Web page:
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I'm working in TeXShop on my mac and I love it.

There is one slight problem though. I use TikZ wich sometimes uses gnuplot to create it's plots. One would think that running TeXShop alone is enough (TeXShop should call gnuplot) but it isn't for me.

I have to run my file from the command line using:

latex -shell-escape myfile.tex

and only after I did this the plot's will appear in TeXShop. What happens is this:

  1. TeXShop can't find or call gnuplotso it doesn't create the necessary *.table files
  2. If I call latex from the command line, it automagically does find gnuplot and creates the correct *.table files
  3. When I run TeXShop again, the *.table files are already there and it just picks them up to work with.

I thought this was normal, until I discorvered it wasn't by using another package that also needs to call an external program (minted, which needs pygmentize and/or python). This package works normally from my TeXShop and this got me thinking: should calling gnuplot from TeXShop work just as well?

I'm guessing it has something to do with the location of my gnuplot, using which gnuploton the command line tells me it is in:

/opt/local/bin/gnuplot

It got installed there using the installtion guide here (actually, I installed all the macports, and gnuplot was one of them).

Readings in some other fora lead me to believe the symbolic link is broken.. Although I don't quite know what that means or how to fix it. TeXShop doesn't know where to find gnuplot.

What should I do to fix this?

PS: to avoid the obvious question: yes, --shell-escape is enabled in my TeXShop preferences.

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2 Answers

up vote 4 down vote accepted

You should either tell TeXShop to use /opt/local/bin/gnuplot instead of gnuplot, or add /opt/local/bin to the PATH that graphical applications see under Mac OS X. For the latter, you should have to edit (or create) the file ~/.MacOSX/environment.plist, see http://www.astro.washington.edu/users/rowen/AquaEnvVar.html.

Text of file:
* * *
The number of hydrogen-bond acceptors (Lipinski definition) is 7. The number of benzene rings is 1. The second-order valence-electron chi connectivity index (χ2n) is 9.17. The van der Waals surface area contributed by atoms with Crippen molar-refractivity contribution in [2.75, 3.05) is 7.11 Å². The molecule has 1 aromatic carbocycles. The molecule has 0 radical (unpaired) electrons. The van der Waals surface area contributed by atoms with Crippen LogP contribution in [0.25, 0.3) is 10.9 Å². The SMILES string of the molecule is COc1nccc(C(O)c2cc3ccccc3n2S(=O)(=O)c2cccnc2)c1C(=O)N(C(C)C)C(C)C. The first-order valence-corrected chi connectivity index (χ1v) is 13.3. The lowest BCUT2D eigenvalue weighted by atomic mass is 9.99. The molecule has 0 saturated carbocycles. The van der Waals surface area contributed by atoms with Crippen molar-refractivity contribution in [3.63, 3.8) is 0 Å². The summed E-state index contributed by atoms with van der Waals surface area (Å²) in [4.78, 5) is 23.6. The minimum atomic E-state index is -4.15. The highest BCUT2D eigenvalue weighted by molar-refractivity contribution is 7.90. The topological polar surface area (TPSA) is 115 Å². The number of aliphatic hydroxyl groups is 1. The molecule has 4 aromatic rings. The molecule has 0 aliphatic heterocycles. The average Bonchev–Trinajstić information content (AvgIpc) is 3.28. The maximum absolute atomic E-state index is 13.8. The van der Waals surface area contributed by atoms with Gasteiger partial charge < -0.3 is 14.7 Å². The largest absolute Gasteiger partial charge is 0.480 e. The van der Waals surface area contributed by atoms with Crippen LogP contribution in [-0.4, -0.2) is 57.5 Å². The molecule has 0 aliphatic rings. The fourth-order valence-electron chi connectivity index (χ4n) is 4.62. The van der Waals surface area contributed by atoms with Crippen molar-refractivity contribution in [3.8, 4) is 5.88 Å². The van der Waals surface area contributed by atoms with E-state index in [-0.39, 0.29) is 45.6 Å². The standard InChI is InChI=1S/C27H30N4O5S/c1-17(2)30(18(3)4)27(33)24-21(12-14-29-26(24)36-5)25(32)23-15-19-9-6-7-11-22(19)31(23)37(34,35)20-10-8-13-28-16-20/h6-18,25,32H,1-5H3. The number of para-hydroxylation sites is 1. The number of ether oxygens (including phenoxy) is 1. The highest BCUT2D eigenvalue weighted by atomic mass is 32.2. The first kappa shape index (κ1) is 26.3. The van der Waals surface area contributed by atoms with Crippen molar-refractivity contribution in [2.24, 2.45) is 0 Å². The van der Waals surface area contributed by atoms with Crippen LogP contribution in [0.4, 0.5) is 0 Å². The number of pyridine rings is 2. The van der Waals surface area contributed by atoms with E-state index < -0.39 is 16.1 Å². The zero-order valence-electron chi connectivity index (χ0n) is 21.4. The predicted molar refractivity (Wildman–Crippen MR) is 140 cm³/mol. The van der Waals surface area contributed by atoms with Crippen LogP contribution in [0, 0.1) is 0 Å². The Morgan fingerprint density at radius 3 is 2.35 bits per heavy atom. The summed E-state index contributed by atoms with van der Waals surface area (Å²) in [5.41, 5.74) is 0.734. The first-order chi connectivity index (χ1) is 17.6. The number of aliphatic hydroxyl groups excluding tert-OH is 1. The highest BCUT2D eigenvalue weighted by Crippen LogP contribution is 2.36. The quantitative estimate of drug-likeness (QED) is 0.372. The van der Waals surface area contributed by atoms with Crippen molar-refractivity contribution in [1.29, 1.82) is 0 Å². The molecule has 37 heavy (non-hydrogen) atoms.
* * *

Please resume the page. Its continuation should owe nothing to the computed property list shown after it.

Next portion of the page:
The following should work in your case, but make sure you also add the directory where the tex binaries live

<?xml version="1.0" encoding="UTF-8"?>
<!DOCTYPE plist PUBLIC "-//Apple Computer//DTD PLIST 1.0//EN" "http://www.apple.com/DTDs/PropertyList-1.0.dtd">
<plist version="1.0">
<dict>
<key>PATH</key>
<string>/opt/local/bin:/bin:/usr/bin</string>
</dict>
</plist>

Don't forget to logout and login again for the changes to take effect.

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Hi for me it was not nessasary to add a plist-path. Adding the path to $PATH by editing local .bashrc did work fine for me. Open .bashrc and add export PATH=$PATH:/opt/local/bin –  bloodworks Mar 3 '11 at 9:26
    
in ~ wich is also konwn as /Users/yournamehere/ if bashrc resp. .bash_profile is not there you may create it. Remember: files beginning with . are hidden files you need to say ls -a to get them listed. If .bash_profile is present, everything else is ignored. Depending on your configuration it might be necessary to set the PATH either in .bash_profileor profile or another rc-file. Per defualt you should find a .bas_profile in your home-dir. If so, try to set your PATH here. Sometimes its helpful to add a echo "This is .bash_profile read in!" on top of the file. –  bloodworks Mar 3 '11 at 10:44
    
@bloodworks thanks, but it worked using cefstats' method. It didn't work just adding the lines though, I had to input the stuff between <string> and </string> using the mac os plist editor. –  romeovs Mar 3 '11 at 10:46
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Another method is to create a symbolic link so that TeXShop finds it in the place it's looking. In a Terminal window execute:

$ sudo ln -s /opt/local/bin/gnuplot /usr/local/bin

(the $ is the prompt, not something to execute.)

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I tried this before but it didn't work. Might be I did something wrong though. –  romeovs Mar 3 '11 at 14:27
    
At the time I had this problem I tried modifying the $PATH and it didn't work for me. But like you, I may have been doing something wrong. :-D –  Matthew Leingang Mar 3 '11 at 15:31
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